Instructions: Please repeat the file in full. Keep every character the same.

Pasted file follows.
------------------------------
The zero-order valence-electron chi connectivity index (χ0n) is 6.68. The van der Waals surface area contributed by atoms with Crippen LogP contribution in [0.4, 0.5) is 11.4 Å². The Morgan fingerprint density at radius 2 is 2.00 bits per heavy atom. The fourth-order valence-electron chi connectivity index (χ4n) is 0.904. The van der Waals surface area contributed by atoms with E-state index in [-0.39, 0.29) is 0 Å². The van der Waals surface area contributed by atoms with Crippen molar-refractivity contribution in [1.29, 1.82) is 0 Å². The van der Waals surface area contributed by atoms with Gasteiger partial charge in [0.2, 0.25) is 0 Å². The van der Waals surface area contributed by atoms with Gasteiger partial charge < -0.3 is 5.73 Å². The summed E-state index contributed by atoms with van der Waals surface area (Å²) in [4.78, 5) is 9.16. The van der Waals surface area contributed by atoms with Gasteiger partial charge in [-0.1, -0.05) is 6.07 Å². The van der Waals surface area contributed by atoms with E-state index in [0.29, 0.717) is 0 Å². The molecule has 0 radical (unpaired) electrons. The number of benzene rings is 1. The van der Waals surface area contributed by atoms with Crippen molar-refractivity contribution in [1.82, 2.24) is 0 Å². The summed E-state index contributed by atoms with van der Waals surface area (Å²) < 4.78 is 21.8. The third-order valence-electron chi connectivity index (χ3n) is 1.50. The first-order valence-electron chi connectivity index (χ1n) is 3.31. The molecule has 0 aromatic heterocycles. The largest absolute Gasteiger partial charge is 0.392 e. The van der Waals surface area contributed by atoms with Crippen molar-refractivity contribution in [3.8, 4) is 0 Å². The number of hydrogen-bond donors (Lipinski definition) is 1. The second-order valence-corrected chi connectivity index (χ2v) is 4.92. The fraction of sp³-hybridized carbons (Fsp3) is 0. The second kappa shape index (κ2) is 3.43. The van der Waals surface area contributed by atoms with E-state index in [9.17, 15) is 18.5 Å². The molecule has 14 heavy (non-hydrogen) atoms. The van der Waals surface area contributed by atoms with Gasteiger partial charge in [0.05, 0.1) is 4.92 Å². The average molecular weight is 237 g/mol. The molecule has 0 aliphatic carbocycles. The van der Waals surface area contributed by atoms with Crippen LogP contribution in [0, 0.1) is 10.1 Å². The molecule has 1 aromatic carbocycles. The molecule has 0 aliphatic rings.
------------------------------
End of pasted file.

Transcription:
The zero-order valence-electron chi connectivity index (χ0n) is 6.68. The van der Waals surface area contributed by atoms with Crippen LogP contribution in [0.4, 0.5) is 11.4 Å². The Morgan fingerprint density at radius 2 is 2.00 bits per heavy atom. The fourth-order valence-electron chi connectivity index (χ4n) is 0.904. The van der Waals surface area contributed by atoms with E-state index in [-0.39, 0.29) is 0 Å². The van der Waals surface area contributed by atoms with Crippen molar-refractivity contribution in [1.29, 1.82) is 0 Å². The van der Waals surface area contributed by atoms with Gasteiger partial charge in [0.2, 0.25) is 0 Å². The van der Waals surface area contributed by atoms with Gasteiger partial charge < -0.3 is 5.73 Å². The summed E-state index contributed by atoms with van der Waals surface area (Å²) in [4.78, 5) is 9.16. The van der Waals surface area contributed by atoms with Gasteiger partial charge in [-0.1, -0.05) is 6.07 Å². The van der Waals surface area contributed by atoms with E-state index in [0.29, 0.717) is 0 Å². The molecule has 0 radical (unpaired) electrons. The number of benzene rings is 1. The van der Waals surface area contributed by atoms with Crippen molar-refractivity contribution in [1.82, 2.24) is 0 Å². The summed E-state index contributed by atoms with van der Waals surface area (Å²) < 4.78 is 21.8. The third-order valence-electron chi connectivity index (χ3n) is 1.50. The first-order valence-electron chi connectivity index (χ1n) is 3.31. The molecule has 0 aromatic heterocycles. The largest absolute Gasteiger partial charge is 0.392 e. The van der Waals surface area contributed by atoms with Crippen molar-refractivity contribution in [3.8, 4) is 0 Å². The number of hydrogen-bond donors (Lipinski definition) is 1. The second-order valence-corrected chi connectivity index (χ2v) is 4.92. The fraction of sp³-hybridized carbons (Fsp3) is 0. The second kappa shape index (κ2) is 3.43. The van der Waals surface area contributed by atoms with E-state index in [9.17, 15) is 18.5 Å². The molecule has 14 heavy (non-hydrogen) atoms. The van der Waals surface area contributed by atoms with Gasteiger partial charge in [0.05, 0.1) is 4.92 Å². The average molecular weight is 237 g/mol. The molecule has 0 aliphatic carbocycles. The van der Waals surface area contributed by atoms with Crippen LogP contribution in [0, 0.1) is 10.1 Å². The molecule has 1 aromatic carbocycles. The molecule has 0 aliphatic rings.